I appreciated that the LCD that was quite a bit larger than the Sonos Controller. But one downside of a large screen is shorter battery life. When I was using the Linksys Controller frequently, I couldn't get much more than an hour out of it, so I pretty much used it while plugged in to its USB charging cable, which sort of defeats the purpose of a "portable" remote, eh?
I also had some configuration issues with the remote where it would spontaneously pop up an error saying that it had lost its connectivity. I often could just dismiss the message and connectivity would be restored. But at least once I had to go back into the menus and set the device up again. I also had more than one crash where a reboot would occur. The reboot seemed to take a couple of minutes, but at least it didn't affect the currently playing music.
My general feeling is that the Controller needs work. But there is a better solution. Sonos has released a free iPhone/iPod Touch application that can be used as a controller and you can already use the free Apple Remote app to turn the Touch / iPhone into a remote for the AirPort Express. And if you have a Logitech Squeezebox, the excellent iPeng application performs similar duties.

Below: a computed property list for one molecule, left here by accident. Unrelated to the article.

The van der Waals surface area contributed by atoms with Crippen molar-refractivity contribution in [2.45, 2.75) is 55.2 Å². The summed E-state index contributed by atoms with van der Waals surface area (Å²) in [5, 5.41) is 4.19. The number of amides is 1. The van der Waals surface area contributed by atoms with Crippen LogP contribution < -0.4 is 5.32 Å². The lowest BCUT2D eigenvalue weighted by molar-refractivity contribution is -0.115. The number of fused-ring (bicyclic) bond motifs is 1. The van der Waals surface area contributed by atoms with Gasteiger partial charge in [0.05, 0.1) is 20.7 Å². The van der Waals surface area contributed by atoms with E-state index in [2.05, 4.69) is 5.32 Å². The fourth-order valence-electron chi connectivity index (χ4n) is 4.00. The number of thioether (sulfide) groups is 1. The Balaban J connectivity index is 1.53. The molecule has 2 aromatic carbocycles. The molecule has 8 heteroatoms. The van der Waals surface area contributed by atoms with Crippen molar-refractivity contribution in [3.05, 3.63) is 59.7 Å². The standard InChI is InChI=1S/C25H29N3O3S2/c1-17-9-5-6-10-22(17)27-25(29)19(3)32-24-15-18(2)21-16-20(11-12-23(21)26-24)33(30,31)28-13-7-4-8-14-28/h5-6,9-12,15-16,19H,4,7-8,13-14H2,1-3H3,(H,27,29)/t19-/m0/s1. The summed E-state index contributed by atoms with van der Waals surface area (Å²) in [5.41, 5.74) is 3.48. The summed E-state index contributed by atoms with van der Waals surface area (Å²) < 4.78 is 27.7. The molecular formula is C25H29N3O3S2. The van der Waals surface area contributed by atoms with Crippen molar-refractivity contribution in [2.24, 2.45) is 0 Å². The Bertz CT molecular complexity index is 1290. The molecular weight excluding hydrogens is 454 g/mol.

As a result, I would be very surprised if Cisco were not working on a similar application to turn the Touch / iPhone into a WHA Controller. After all, the native Linksys Controller costs $350 and all it does is drive the WHA. But you can pick up an iPod Touch for $230 (or less if you go with refurbished) that does so much more.
The Touch is smaller, cheaper, has much better battery life, higher-res screen and better touch capabilities. All that's needed is a well-written application and Linksys' own Controller will look like an expensive dinosaur. The only awkward fact would be that you'd be managing and playing the music on the Linksys WHA system and not the iTunes library on the iPod itself.